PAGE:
A woman who had worked with McKinney at The Little Gallery described a period beginning in 1973 where she and her friends observed that “John is not the John he used to be.” FOIA 448. She describes him returning to “his old self” in the year prior to his murder, but “there was a period there where I just didn’t understand John, I didn’t know the man.” FOIA 448. Thomas W. Kneff told police he “noticed a big change in the personality of John McKinney.” FOIA 479. His description of the change is not very helpful, but it sounded like in May 1977 McKinney was not the hustling, energetic art gallery owner Kneff had previously known.

A customer and friend said a mutual acquaintance mentioned “about 6 months ago or so that John was going through an incredible [inner-turmoil] about” various relationships in his life. FOIA 787. He described McKinney as moody and suggested police take a look at McKinney’s customer list which “can’t be that big.”

Gallery employee Steve Accomando tells police that McKinney “is always going to somebody. He always has an appointment, all the time, is never home because he is with the people that he knows for some reason or another. People about seeing somebody about art, or speaking at some you know something because he is on a lot of committees and stuff but I don’t know what any of them are. FOIA 269. While Accomando did not know anybody who would want to harm John, McKinney “did say he had some enemies . . . he talked about them but he never said who.” FOIA 271. He explained that in the last couple of weeks before the murder “John McKinney was up tight and edgy and he was making a lot of mistakes in his work. He was unable to comprehend why John McKinney was in this state of mind.” FOIA 488.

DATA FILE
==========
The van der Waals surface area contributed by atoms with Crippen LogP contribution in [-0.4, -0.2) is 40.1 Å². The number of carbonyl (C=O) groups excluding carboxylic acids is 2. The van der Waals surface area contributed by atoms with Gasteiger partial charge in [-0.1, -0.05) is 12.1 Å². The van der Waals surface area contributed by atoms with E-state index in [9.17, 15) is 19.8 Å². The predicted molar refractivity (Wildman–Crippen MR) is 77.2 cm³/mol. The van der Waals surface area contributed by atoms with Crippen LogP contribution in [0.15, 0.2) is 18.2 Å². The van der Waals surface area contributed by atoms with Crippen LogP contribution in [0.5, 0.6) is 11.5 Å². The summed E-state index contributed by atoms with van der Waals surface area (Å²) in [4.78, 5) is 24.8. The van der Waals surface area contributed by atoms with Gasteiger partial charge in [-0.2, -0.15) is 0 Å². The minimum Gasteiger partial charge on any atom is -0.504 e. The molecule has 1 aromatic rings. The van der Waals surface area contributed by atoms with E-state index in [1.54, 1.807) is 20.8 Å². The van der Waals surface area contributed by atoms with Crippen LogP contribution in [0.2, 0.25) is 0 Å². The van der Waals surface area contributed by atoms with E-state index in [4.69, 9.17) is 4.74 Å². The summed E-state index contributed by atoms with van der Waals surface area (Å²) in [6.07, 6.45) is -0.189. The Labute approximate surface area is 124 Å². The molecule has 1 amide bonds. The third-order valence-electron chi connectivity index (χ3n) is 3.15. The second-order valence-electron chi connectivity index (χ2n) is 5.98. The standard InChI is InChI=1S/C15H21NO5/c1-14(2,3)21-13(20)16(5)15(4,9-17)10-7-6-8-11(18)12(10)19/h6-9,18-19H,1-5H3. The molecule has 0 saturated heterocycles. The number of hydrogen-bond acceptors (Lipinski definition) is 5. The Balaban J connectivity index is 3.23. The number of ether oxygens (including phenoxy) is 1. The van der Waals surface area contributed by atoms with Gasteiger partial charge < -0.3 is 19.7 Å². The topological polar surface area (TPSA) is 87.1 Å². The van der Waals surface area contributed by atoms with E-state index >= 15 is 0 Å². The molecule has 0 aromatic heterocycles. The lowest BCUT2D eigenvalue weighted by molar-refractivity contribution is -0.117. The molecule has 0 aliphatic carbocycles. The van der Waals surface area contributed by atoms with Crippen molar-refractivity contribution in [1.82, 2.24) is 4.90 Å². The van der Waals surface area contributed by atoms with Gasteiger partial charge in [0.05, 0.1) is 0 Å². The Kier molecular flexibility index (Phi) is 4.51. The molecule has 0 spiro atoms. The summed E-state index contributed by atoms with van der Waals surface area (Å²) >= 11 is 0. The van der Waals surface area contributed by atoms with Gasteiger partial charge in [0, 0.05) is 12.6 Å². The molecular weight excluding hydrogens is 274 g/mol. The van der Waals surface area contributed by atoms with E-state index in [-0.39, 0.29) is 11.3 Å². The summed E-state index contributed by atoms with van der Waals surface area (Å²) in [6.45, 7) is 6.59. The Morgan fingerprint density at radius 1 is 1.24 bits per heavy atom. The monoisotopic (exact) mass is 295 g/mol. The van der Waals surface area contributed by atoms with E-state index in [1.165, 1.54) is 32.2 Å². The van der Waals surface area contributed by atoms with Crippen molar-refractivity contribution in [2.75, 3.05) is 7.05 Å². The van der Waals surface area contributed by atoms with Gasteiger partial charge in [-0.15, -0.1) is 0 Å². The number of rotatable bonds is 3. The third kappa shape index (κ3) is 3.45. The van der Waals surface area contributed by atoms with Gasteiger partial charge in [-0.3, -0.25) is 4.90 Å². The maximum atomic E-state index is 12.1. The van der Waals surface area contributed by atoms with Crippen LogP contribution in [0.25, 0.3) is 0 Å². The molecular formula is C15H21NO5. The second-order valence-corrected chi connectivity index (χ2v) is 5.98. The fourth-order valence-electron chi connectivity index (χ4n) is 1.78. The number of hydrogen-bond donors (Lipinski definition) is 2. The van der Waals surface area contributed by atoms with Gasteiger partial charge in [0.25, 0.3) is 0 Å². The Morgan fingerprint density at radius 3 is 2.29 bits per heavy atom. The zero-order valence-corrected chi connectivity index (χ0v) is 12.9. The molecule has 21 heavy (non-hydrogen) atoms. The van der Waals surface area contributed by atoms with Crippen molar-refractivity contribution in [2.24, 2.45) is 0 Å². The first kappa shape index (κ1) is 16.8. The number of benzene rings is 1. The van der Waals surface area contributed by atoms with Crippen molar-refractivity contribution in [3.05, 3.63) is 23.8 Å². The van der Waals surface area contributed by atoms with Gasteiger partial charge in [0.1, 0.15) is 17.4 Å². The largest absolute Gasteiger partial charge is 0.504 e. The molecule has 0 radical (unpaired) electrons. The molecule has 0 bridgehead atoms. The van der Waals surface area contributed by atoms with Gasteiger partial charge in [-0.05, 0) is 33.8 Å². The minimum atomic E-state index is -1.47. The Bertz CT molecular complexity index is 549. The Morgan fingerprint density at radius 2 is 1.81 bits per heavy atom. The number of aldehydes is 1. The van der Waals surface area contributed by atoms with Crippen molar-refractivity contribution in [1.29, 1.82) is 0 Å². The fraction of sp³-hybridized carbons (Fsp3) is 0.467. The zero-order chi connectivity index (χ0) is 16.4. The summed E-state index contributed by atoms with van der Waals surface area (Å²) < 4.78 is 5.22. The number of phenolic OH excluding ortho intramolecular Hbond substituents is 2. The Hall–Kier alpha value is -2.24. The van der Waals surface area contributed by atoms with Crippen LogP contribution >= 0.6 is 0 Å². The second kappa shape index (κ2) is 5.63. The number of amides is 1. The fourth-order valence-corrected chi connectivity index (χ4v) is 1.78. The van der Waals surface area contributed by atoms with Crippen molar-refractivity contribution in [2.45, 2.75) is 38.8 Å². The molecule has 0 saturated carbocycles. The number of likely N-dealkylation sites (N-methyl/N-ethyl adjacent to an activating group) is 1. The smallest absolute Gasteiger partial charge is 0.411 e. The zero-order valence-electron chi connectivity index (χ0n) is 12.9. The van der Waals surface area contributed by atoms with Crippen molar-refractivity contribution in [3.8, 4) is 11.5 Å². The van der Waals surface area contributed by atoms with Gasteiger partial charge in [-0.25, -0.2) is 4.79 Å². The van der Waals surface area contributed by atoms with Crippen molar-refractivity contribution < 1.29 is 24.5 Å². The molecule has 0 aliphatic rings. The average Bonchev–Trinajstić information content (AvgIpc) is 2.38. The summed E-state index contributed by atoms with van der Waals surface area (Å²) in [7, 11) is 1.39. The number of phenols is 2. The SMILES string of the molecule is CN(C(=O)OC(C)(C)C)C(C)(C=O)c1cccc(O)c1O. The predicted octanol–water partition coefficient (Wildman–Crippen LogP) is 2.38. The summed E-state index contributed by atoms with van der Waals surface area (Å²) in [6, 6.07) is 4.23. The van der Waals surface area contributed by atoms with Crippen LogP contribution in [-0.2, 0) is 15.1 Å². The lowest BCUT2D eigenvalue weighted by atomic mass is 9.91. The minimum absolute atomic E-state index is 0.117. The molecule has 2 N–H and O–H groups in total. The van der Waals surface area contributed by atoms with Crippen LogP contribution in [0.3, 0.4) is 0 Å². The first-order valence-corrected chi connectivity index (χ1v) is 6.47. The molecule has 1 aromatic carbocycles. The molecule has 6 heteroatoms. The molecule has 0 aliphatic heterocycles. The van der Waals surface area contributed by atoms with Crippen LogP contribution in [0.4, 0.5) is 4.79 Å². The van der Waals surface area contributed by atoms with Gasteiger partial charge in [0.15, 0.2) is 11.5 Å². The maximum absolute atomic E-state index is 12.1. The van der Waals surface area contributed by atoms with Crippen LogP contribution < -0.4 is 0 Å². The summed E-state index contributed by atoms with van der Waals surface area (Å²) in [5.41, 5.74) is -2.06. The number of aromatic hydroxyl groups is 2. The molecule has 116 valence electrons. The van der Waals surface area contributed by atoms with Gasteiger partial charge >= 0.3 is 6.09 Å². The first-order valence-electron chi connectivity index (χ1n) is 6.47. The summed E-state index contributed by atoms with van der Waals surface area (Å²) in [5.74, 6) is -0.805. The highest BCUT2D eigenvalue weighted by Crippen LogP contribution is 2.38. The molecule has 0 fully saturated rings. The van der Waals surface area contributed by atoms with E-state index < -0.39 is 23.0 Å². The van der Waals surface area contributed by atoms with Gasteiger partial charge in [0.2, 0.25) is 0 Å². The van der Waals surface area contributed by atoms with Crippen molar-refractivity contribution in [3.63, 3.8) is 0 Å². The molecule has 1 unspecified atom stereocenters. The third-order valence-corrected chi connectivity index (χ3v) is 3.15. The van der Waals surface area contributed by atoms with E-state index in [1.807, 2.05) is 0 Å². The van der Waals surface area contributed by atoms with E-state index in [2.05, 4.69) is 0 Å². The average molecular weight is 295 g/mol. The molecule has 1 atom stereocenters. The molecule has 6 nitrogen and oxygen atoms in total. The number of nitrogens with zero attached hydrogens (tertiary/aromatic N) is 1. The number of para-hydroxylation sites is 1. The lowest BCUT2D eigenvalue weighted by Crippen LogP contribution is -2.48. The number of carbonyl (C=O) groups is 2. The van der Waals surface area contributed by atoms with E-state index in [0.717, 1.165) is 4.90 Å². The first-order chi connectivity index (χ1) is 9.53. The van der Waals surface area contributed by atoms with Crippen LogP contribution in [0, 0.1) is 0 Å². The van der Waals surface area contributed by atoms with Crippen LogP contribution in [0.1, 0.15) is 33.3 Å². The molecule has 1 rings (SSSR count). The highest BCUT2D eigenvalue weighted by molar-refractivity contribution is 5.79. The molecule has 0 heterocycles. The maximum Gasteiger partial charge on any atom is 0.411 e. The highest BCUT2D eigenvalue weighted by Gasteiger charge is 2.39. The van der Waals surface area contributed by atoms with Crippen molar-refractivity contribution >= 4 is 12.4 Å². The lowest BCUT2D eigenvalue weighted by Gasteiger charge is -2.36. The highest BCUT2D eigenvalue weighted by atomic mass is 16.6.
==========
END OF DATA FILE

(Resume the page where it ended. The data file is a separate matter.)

In one of the many pages that are out-of-order, Martin Hoogasian tells police McKinney and his “buddy” Doug Webster (previously a part owner of the gallery) “are simulated by crows. In other words, John McKinney and Doug Webster at times picture themselves as crows.” FOIA 199, 417. He states that “John McKinney has become involved in ‘Don Juan’ magic.” FOIA 416. There are other references in the documents to triangles and pyramids in the documents that may mean something to someone more well-versed in what this might mean.